China is the largest global importer of Russian wood. Higher import prices will inevitably be passed onto the customers, the publishers. If demand is also met by fewer suppliers, it can only exacerbate the pressure on price. And this will coincide with a publishing market with less buying power looking for small print runs, which will be offered at higher costs. Typically, this reduced demand would result in more closures, and a cyclical process will continue until supply, price and demand get back in balance. This may take some time. Of course there are many printing industries around the world, in Europe and the US too, but if you follow the Paper Index Times, similar issues concern printing companies from Canada to Cambodia.
Quoting Edward Nawotka at Beyond Hall 8 Barnes & Noble CEO Len Riggio wrote an email to his booksellers telling them to brace “for a terrible holiday season, and expect the trend to continue well into 2009, and perhaps beyond.” This is the same Barnes & Noble who has recently told distributors it will not be paying for two months due to anticipated excessive returns.
This expectation seems to be true for all sectors, Children's and adult alike.
So I'm stockpiling. I've ordered my Book Club list for the next nine months, Christmas gifts and my current 'like-to-haves'. I've bought some online and some from my local store. The only problem is now, where will I store them? I'll share the list tomorrow. 19, I just counted, yikes.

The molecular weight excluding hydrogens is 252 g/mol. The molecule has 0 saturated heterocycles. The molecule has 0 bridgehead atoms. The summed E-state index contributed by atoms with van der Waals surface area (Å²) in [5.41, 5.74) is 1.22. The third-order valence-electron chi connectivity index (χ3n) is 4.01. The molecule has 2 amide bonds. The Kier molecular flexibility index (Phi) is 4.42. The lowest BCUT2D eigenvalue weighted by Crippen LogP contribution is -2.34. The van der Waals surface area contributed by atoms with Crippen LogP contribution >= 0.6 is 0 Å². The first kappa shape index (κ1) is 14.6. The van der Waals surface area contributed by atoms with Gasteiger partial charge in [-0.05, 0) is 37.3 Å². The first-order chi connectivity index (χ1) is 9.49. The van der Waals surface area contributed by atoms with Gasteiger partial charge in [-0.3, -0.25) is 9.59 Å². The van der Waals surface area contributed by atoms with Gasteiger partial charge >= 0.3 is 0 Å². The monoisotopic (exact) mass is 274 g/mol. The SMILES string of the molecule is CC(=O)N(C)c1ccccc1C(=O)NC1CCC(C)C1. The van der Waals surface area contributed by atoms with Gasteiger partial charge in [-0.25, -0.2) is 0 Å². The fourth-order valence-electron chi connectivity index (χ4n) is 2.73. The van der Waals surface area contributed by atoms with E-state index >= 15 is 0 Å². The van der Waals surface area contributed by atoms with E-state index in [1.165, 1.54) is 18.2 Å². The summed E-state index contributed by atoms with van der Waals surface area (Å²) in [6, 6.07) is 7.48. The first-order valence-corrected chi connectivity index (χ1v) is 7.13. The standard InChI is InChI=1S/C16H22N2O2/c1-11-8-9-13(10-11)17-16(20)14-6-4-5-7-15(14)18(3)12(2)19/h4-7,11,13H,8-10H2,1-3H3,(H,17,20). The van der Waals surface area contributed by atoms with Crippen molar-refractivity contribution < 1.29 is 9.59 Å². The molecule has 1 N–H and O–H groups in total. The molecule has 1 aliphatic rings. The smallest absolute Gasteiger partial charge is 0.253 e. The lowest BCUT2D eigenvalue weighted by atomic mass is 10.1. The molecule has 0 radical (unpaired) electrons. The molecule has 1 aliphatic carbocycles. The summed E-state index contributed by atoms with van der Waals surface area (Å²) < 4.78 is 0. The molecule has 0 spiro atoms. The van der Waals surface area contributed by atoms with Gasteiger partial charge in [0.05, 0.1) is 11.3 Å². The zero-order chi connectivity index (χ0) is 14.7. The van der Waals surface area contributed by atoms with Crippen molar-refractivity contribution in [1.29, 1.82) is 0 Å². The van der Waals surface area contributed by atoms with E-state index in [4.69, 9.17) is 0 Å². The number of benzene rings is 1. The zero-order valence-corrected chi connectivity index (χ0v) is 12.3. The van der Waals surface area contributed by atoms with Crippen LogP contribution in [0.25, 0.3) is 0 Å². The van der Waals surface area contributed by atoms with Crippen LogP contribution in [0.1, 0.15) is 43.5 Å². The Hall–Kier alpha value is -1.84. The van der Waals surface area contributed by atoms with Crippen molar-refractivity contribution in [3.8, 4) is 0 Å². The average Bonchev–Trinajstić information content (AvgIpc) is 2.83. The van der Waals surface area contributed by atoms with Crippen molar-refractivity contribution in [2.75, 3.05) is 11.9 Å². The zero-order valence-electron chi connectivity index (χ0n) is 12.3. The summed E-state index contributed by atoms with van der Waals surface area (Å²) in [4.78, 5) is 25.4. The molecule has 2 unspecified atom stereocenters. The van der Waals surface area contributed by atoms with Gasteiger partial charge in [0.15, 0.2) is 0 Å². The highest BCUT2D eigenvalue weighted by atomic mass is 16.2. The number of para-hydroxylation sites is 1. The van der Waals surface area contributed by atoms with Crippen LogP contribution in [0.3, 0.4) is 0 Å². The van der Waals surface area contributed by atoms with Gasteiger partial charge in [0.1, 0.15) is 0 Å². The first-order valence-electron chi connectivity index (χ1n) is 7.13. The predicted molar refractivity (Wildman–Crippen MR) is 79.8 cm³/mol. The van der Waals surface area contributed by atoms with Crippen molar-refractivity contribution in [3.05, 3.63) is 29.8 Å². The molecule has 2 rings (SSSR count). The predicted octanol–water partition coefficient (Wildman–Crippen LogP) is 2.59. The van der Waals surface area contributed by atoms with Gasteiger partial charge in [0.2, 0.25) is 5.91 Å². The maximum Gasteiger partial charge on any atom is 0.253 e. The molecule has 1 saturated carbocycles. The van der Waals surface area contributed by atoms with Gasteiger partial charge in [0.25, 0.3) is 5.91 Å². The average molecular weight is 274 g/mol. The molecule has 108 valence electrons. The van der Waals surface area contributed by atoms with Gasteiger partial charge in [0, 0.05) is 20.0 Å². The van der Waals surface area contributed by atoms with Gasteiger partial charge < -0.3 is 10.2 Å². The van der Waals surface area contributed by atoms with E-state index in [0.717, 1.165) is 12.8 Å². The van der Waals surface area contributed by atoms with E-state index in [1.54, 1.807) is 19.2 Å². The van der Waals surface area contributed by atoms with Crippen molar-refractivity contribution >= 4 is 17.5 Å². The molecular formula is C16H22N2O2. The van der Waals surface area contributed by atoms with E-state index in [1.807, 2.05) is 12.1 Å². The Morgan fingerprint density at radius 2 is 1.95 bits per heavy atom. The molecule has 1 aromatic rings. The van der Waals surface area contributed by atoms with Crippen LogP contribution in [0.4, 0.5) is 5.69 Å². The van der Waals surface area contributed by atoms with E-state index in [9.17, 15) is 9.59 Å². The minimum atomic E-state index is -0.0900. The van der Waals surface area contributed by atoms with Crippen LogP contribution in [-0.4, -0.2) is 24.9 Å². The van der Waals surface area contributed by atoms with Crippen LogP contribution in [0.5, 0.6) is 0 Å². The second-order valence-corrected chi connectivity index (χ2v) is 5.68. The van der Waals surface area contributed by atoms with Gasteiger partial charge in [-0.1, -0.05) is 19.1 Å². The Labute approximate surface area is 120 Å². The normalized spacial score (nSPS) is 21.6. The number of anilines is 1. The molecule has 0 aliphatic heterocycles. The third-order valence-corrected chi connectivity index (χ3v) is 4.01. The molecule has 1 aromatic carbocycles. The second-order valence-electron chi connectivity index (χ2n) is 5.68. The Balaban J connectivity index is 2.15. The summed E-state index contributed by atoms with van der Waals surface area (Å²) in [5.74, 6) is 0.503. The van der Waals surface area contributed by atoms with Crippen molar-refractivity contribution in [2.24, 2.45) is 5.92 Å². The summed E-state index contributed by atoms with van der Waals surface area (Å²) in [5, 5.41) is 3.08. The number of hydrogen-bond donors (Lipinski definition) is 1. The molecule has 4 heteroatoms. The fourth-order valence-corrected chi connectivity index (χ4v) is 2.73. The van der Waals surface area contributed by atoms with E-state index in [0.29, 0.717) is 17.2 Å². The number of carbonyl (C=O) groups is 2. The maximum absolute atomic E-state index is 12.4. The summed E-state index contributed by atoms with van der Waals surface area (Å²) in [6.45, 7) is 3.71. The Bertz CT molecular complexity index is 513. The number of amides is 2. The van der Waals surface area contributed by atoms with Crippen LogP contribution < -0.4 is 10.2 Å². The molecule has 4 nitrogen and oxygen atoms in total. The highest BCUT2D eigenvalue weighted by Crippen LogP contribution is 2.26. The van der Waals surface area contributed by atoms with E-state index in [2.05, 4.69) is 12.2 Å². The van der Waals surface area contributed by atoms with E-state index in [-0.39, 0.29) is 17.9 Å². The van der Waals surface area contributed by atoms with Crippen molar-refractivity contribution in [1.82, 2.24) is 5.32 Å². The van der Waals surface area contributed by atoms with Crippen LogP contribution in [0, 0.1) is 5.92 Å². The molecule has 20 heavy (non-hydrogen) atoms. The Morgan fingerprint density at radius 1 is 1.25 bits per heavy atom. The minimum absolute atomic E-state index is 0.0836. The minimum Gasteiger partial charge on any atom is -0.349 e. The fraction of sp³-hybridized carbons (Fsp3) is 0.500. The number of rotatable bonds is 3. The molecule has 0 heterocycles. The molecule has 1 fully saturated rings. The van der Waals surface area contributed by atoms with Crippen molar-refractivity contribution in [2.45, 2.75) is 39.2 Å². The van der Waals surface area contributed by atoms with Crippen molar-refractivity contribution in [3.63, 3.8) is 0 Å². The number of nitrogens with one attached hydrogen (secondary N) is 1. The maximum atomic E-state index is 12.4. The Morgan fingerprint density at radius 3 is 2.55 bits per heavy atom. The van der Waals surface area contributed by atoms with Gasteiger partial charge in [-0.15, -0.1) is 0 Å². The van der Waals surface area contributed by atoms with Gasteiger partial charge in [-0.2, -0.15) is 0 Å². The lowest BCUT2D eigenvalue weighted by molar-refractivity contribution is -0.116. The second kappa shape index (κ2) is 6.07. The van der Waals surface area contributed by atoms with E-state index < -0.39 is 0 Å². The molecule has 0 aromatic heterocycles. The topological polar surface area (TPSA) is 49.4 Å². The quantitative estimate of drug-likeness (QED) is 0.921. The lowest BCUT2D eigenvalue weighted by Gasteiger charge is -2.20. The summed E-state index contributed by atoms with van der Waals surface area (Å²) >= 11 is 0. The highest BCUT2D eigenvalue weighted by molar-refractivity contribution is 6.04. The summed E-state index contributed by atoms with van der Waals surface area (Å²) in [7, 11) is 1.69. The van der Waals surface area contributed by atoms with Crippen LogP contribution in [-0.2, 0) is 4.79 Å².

Monday, November 3, 2008
In The Lost World a group of explorers set out on an expedition to South America to prove that deep in the jungle there is a forgotten world where dinosaurs and other prehistoric animals still survive.
An exclusive cover has been designed for the free edition of the book by Bristol’s Aardman Animations, featuring their most famous creations, Wallace & Gromit. A spokesman from Aardman commented, “Wallace and Gromit are big fans of reading and are so excited about being part of this project. They think it's great that so many people, up and down the country, are going to be joining in."